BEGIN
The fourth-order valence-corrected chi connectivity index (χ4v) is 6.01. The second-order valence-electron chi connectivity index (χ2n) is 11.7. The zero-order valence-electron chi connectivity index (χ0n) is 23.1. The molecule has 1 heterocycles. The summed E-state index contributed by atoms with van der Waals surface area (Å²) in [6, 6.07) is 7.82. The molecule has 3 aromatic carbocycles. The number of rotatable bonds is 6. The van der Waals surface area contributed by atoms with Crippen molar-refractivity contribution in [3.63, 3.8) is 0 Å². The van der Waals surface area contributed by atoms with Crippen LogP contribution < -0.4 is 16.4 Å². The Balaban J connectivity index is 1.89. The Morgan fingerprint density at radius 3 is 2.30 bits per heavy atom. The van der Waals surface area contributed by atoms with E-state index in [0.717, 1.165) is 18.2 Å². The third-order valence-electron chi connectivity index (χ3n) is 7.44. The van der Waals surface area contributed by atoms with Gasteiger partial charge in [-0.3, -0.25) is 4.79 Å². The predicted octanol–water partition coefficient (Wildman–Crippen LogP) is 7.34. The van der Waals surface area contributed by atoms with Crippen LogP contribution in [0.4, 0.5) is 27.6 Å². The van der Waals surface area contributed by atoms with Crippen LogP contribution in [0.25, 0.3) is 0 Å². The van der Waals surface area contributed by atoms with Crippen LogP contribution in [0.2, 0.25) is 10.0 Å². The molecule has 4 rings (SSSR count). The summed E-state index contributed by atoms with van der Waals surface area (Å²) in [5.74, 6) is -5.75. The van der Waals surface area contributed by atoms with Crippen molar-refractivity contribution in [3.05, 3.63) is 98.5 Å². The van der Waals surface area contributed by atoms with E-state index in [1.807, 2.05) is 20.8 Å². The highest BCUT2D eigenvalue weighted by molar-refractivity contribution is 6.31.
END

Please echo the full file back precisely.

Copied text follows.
The fourth-order valence-corrected chi connectivity index (χ4v) is 6.01. The second-order valence-electron chi connectivity index (χ2n) is 11.7. The zero-order valence-electron chi connectivity index (χ0n) is 23.1. The molecule has 1 heterocycles. The summed E-state index contributed by atoms with van der Waals surface area (Å²) in [6, 6.07) is 7.82. The molecule has 3 aromatic carbocycles. The number of rotatable bonds is 6. The van der Waals surface area contributed by atoms with Crippen molar-refractivity contribution in [3.63, 3.8) is 0 Å². The van der Waals surface area contributed by atoms with Crippen LogP contribution < -0.4 is 16.4 Å². The Balaban J connectivity index is 1.89. The Morgan fingerprint density at radius 3 is 2.30 bits per heavy atom. The van der Waals surface area contributed by atoms with E-state index in [0.717, 1.165) is 18.2 Å². The third-order valence-electron chi connectivity index (χ3n) is 7.44. The van der Waals surface area contributed by atoms with Gasteiger partial charge in [-0.3, -0.25) is 4.79 Å². The predicted octanol–water partition coefficient (Wildman–Crippen LogP) is 7.34. The van der Waals surface area contributed by atoms with Crippen LogP contribution in [0.4, 0.5) is 27.6 Å². The van der Waals surface area contributed by atoms with Crippen LogP contribution in [0.25, 0.3) is 0 Å². The van der Waals surface area contributed by atoms with Crippen LogP contribution in [0.2, 0.25) is 10.0 Å². The molecule has 4 rings (SSSR count). The summed E-state index contributed by atoms with van der Waals surface area (Å²) in [5.74, 6) is -5.75. The van der Waals surface area contributed by atoms with Crippen molar-refractivity contribution in [3.05, 3.63) is 98.5 Å². The van der Waals surface area contributed by atoms with E-state index in [1.807, 2.05) is 20.8 Å². The highest BCUT2D eigenvalue weighted by molar-refractivity contribution is 6.31.